My name is Alejo, I’m a 22 y/o gay guy.
I was raised at a small town, in somewhat religious and extremely homophobic environment. My father used to tell horrible things about “those faggots” and I heard from my mother that she hopes her children are “not like that“. I still remember certain remarks about sucking dicks, about “bleeding hemorrhoids that faggots have from butt sex”—I am ashamed to quote this, but this is the stuff I used to hear in my teen years at, say, family dinner conversations. I think even at 18 I still was trying to convince myself that wasn’t 100% gay and I could get a girlfriend. So I feel very lame compared to people who say they came out at 13 or 14, have had family support, etc.
I was happy to move far away from my family. I’m out to friends and colleagues, but I still haven’t came out to my family (my parents are likely to disown me or something, I have no money and no reliable friends) and nowadays it’s very hard for me to get emails and calls from parents and stay extremely short spoken with them (I prefer not to talk rather than lie about anything).
This has affected me in a way that I’m desperately looking for a relationship where my partner can really love and support me, but I still haven’t had a proper boyfriend or even a truly enjoyable date. Which should I do:
- Resolve my own issues and then look for a date?
- Look for a date without hiding my rather depressing story? (At times I feel like I need someone to introduce to my family to show them I can be happy with someone; and that man could also help me to cope with parents’ reaction.)
- Maybe play cool and still try just to have fun with someone? Relax my expectations and go for hookups?
Is it healthy at all to seek strong love from a boyfriend to fill the absence of family love and support?
I’m not disturbed so much by these issues all of the time, but now and then I feel like I’m very depressed and I can’t do anything apart from whining for love. Since all this stuff makes me look a bit too pathetic, I decided to get an account here to ask for advice pseudonymously.
I am gay and you probably wouldn’t think it to pass me in the street. I look perfectly “normal”. The point of coming out is that, for one thing, it helps break down stereotypical views of what gays and bis are. It helps the general population realise that gay people aren’t just rare like unicorns and that they are everywhere. Their doctor, lawyer, architect or boss could be gay as well as the soap actor, favourite football star or green grocer.
And coming out can mean that you as a gay or bi person no longer have to keep pretending that the guy you are seeing is just a mate, or the fellow who lives downstairs. It means that you no longer need to make excuses about why you don’t have a girlfriend and that you can be honest to your parents about who you love so that they get invited to Xmas too.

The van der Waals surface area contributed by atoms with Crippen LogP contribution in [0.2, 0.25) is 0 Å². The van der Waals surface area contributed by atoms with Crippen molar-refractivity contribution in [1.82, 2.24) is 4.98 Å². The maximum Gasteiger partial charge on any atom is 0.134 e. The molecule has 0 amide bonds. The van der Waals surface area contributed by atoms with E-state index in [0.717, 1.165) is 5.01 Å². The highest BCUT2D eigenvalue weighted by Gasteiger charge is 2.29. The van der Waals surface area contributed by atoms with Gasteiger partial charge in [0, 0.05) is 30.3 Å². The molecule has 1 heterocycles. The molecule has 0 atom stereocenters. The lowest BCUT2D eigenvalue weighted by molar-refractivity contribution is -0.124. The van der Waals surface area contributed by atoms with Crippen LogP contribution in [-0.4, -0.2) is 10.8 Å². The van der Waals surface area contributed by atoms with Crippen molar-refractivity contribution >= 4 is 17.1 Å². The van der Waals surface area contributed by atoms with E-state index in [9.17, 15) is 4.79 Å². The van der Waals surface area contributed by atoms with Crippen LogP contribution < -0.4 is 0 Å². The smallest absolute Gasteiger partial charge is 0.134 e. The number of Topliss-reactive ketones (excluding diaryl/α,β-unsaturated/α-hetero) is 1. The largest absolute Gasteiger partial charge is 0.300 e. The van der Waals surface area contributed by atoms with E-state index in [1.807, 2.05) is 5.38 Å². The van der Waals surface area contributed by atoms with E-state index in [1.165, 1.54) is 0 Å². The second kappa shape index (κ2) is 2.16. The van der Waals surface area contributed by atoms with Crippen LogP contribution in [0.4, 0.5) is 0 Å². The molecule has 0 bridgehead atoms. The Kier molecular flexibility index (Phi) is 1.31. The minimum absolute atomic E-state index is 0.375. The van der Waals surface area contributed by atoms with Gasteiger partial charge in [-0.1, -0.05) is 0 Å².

Coming out isn’t just something that you do because you can’t pretend that you’re straight. Coming out is something that you do so that you can lead an open and authentic life. It isn’t for everyone. Not everyone is trapped in a closet pretending that they are something else and living a life shrunken by the fear that people will find out. But if you spend any energy, at any time pretending to be someone you are not, it is costing you something.
Coming out doesn’t always improve your relationship with family and friends. If you are still dependent on your family and they are very antigay, be caustious about coming out as their are horror stories.
But firstly and most importantly is to recognise who and what you are and to accept that. Realise that being gay or bi or whatever you are is ok, and that it desn’t make you a bad person or that you needn’t feel ashamed. Coming out isn’t about should it from the rooftops, or shoving it down others throats, but it is about being honest. If someone say are you married, you might say, “No, but I do have a boyfriend”.
It is much easier to find and get a boyfriend when you are stable, self sufficient and confident. It is worth sorting out your own issues. But I don’t think you have any issues. There is no need to come out to your family at all, or until you are ready. If they are very gay hostile, their reaction could be negative and it may stay that way for years. The most important thing is that you accept yourself and feel no guilt for how you are. Then telling other people such as friends or colleagues just helps you live a freer mor authentic life. If being out to you family or some work colleagues would restrict you career options or other things, don’t do it yet. Much as we wish famous sports stars or movie stars to come out, many wait until they are near the end of their career before they take that risk.
You sound pretty balanced. I am sure that you will find a guy you like soon enough. These things take time. Boyfriends tend to come to you when you aren’t looking for them, rather than the other way round.
Not everyone is ready but I am sure you can see just how much better someone might feel about themselves after they recognise that it’s fine beinh who you are.
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